The average Muslim voter is a school dropout, mostly self-employed, would not have ventured far beyond his birthplace, is clued into politics, but unlikely to vote any one party or candidate repeatedly under ‘normal circumstances’, a socio-economic report says.
The data show the Muslim voting behavior is strongly influenced by the character of contests and available options.
In seats with a direct fight between BJP and Congress, Muslims tend to prefer the latter. But their votes get unevenly spread in ‘multipolar’ contests. Moreover, the turnout tends to increase in seats with 30-40% Muslim. Beyond that, the turnout declines.
India’s largest minority, Muslims are thought to impact elections by voting as a bloc. This is a myth that makes parties fall back on polarisation tactics despite exuding modernity.
Congress chief Sonia Gandhi met Delhi imam Ahmed Bukhari, seeking unity among ‘secular-minded’ forces. Then, BJP’s Narendra Modi mentioned ‘cow-slaughter’ in Bihar while his aide Amit Shah nudged Hindus to vote for their rightful place in society.
Muslims have generally been cagey about Hindutva politics. Yet, the BJP has garnered Muslim votes by either allying with ‘secular’ parties or by fielding Muslim candidates in states where the overall vote is in its favour. For example, in 2009, the BJP did well in Muslim-dominated eastern Bihar, winning three out of five seats and polling 25.8% votes.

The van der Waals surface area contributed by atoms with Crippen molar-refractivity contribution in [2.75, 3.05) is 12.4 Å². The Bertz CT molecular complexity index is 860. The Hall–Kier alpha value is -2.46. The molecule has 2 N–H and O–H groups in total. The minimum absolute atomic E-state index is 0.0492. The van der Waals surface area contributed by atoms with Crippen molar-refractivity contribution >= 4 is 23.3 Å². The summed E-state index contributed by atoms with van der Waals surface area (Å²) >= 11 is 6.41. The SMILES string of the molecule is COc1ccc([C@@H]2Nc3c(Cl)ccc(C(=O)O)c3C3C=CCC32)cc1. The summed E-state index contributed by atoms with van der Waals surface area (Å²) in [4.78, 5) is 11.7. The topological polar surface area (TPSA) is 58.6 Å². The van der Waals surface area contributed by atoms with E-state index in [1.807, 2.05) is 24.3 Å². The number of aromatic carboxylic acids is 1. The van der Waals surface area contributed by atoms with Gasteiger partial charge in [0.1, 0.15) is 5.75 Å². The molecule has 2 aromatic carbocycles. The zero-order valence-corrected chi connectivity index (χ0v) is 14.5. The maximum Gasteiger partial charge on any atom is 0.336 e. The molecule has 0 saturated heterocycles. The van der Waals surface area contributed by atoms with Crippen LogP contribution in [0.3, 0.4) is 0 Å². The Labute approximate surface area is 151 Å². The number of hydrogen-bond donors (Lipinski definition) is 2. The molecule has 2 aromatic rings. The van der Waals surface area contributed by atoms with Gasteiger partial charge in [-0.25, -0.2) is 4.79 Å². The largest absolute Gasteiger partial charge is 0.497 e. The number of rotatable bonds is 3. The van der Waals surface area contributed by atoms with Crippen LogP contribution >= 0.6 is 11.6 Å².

Will Muslims in general veer round consolidation this time? “Unless there is an extraordinary situation, there is no real Muslim vote bank,” says Mohd Sanjeer Alam of Delhi-based election analysis centre Lokniti.
Muslims are also much less influenced by clerics.
Alam believes the Muslim mandate for the UPA in 2004 was influenced by the 2002 Gujarat riots. In 1996, the first elections after Babri Masjid was demolished, the SP got 25% votes nationally, which indicates consolidation. Polarisation is expected in at least 35 seats where Muslim population is between 30-35%.
In the absence of an existential threat, Muslims vote on bread-and-butter issues, says Zoya Hasan of JNU. And Modi, even if he is seen as a threat, may not be an issue in many states, such as Assam, Kerala, Bengal, Tamil Nadu, and Andhra Pradesh. Context, therefore, is said to be the key.
Courtesy: Hindustan Times